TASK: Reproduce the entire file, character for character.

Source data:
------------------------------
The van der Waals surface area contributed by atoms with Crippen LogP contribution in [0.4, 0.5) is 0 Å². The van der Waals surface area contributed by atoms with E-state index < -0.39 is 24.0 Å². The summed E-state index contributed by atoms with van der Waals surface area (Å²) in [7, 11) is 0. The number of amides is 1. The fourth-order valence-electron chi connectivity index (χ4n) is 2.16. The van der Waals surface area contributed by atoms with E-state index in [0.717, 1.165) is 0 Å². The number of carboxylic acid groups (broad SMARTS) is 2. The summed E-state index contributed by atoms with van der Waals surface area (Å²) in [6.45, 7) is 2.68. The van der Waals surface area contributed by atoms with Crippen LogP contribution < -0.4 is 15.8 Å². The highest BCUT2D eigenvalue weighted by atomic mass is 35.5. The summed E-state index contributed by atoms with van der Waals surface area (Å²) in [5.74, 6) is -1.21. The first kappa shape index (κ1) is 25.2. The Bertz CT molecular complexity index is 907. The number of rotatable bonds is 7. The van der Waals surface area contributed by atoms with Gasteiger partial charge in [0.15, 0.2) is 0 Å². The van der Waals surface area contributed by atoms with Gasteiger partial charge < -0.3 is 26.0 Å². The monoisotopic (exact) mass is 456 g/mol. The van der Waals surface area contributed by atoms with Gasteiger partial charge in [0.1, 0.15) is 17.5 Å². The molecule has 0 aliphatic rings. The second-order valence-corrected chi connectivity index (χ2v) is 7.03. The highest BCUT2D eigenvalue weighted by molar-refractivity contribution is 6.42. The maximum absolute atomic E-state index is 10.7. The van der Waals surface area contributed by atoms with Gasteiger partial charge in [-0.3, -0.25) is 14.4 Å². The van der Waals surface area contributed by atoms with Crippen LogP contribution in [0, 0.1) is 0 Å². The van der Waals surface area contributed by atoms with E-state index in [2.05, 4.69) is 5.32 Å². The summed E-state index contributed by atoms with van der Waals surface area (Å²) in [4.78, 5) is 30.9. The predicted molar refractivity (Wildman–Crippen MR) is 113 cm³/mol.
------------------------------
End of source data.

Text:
The van der Waals surface area contributed by atoms with Crippen LogP contribution in [0.4, 0.5) is 0 Å². The van der Waals surface area contributed by atoms with E-state index < -0.39 is 24.0 Å². The summed E-state index contributed by atoms with van der Waals surface area (Å²) in [7, 11) is 0. The number of amides is 1. The fourth-order valence-electron chi connectivity index (χ4n) is 2.16. The van der Waals surface area contributed by atoms with E-state index in [0.717, 1.165) is 0 Å². The number of carboxylic acid groups (broad SMARTS) is 2. The summed E-state index contributed by atoms with van der Waals surface area (Å²) in [6.45, 7) is 2.68. The van der Waals surface area contributed by atoms with Crippen LogP contribution < -0.4 is 15.8 Å². The highest BCUT2D eigenvalue weighted by atomic mass is 35.5. The summed E-state index contributed by atoms with van der Waals surface area (Å²) in [5.74, 6) is -1.21. The first kappa shape index (κ1) is 25.2. The Bertz CT molecular complexity index is 907. The number of rotatable bonds is 7. The van der Waals surface area contributed by atoms with Gasteiger partial charge in [0.15, 0.2) is 0 Å². The van der Waals surface area contributed by atoms with Gasteiger partial charge < -0.3 is 26.0 Å². The monoisotopic (exact) mass is 456 g/mol. The van der Waals surface area contributed by atoms with Gasteiger partial charge in [0.1, 0.15) is 17.5 Å². The molecule has 0 aliphatic rings. The second-order valence-corrected chi connectivity index (χ2v) is 7.03. The highest BCUT2D eigenvalue weighted by molar-refractivity contribution is 6.42. The maximum absolute atomic E-state index is 10.7. The van der Waals surface area contributed by atoms with Gasteiger partial charge in [-0.3, -0.25) is 14.4 Å². The van der Waals surface area contributed by atoms with Crippen LogP contribution in [0, 0.1) is 0 Å². The van der Waals surface area contributed by atoms with E-state index in [2.05, 4.69) is 5.32 Å². The summed E-state index contributed by atoms with van der Waals surface area (Å²) in [4.78, 5) is 30.9. The predicted molar refractivity (Wildman–Crippen MR) is 113 cm³/mol.